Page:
Henrik_er Henrik_er - 30 days ago 10
C# Question

Quickest way to find position of item less than or equal to double in sorted list C#

I am exploring the fastest way to iterate through three sorted lists to find the position of the first item which is equal to or less than a double value. The lists contains two columns of doubles.

I have the two following working examples attached below, these are encompassed by a bigger while loop (which also modifies the currentPressure list changing the [0] value) value. But, considering the amount of rows (500,000+) being parsed by the bigger while loop, the code below is too slow (one iteration of the three while loops takes >20 ms).

"allPressures" contains all rows while currentPressure is modified by the remaining code. The while loops are used to align the time from the Flow, Rpm and Position lists to the Time in the pressure list.

In other words I am trying to find the quickest way to determine the x of
for instance

FlowList[x].Time =< currentPressure[0].Time


Any suggestions are greatly appreciated!

Examples:

for (int i = 0; i < allPressures.Count; i++)
{
if (FlowList[i].Time >= currentPressure[0].Time)
{
fl = i;
break;
}
}

for (int i = 0; i < allPressures.Count; i++)
{
if (RpmList[i].Time >= currentPressure[0].Time)
{
rp = i;
break;
}
}

for (int i = 0; i < allPressures.Count; i++)
{
if (PositionList[i].Time >= currentPressure[0].Time)
{
bp = i;
break;
}
}


Using while loop:

while (FlowList[fl].Time < currentPressure[0].Time)
{
fl++;
}

while (RpmList[rp].Time < currentPressure[0].Time)
{
rp++;
}

while (PositionList[bp].Time < currentPressure[0].Time)
{
bp++;
}

Answer Source

The problem is that your are doing a linear search. This means that in the worst case scenario your are iterating over all the elements in your lists. This gives you a computational complexity of O(3*n) where n is the length of your lists and 3 is the number of lists you are searching.

Since your lists are sorted you can use the much faster binary search which has a complexity of O(log(n)) and in your case O(3*log(n)).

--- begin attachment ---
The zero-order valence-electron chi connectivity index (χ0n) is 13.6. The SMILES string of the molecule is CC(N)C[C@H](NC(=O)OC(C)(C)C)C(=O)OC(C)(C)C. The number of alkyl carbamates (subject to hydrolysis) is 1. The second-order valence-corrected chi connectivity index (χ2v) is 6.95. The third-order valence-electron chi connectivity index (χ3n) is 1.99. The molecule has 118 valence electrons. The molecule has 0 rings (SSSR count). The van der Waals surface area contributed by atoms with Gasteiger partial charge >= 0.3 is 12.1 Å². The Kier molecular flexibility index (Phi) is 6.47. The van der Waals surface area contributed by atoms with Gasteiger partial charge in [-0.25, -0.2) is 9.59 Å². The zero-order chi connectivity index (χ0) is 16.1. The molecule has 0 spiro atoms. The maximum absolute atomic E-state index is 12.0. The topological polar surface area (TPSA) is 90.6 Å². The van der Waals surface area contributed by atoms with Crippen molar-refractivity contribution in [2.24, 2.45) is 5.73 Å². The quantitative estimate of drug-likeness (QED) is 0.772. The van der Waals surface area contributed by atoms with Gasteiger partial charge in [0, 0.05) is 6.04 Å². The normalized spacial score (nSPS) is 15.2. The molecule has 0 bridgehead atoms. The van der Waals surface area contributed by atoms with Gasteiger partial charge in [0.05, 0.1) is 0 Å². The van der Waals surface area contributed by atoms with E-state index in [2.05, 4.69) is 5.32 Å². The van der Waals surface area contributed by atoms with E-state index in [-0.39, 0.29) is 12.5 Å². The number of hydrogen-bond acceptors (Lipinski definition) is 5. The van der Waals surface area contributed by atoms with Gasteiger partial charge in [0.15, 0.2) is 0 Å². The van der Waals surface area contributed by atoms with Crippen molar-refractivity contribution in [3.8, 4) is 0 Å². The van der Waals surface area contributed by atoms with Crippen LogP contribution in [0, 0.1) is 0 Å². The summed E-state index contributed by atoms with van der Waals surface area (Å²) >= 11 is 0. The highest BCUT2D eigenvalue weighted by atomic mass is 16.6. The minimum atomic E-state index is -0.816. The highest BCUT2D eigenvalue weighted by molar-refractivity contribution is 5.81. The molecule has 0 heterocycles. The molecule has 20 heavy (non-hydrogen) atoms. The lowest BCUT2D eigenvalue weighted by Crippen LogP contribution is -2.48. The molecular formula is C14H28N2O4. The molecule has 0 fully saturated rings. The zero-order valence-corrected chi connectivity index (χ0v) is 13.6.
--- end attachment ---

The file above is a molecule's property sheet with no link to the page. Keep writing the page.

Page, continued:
Luckily you don't have to implement it yourself, because .NET offers the helper method List.BinarySearch(). You will need the one that takes a custom comparer, because you want to compare PressureData objects.

Since you are looking for the index of the closest value that's less than your search value, you'll have to use a little trick: when BinarySearch() doesn't find a matching value it returns the index of the next element that is larger than the search value. From this it's easy to find the previous element that is smaller than the search value.

Here is an extension method the implements this:

public static int FindIndexOfFirstValueLessThan<T>(
    this List<T> sortedList, T value, IComparer<T> comparer = null)
{
    var index = sortedList.BinarySearch(value, comparer);

    // The value was found in the list. Just return its index.
    if (index >= 0)
        return index;

    // The value was not found and "~index" is the index of the
    // next value greater than the search value.
    index = ~index;

    // There are values in the list less than the search value.
    // Return the index of the closest one.
    if (index > 0)
        return index - 1;

    // All values in the list are greater than the search value.
    return -1;
}

Test it at https://dotnetfiddle.net/kLZsM5

Use this method with a comparer that understands PressureData objects:

var pdc = Comparer<PressureData>.Create((x, y) => x.Time.CompareTo(y.Time));
var fl = FlowList.FindIndexOfFirstValueLessThan(currentPressure[0], pdc);

Here is a working example: https://dotnetfiddle.net/Dmgzsv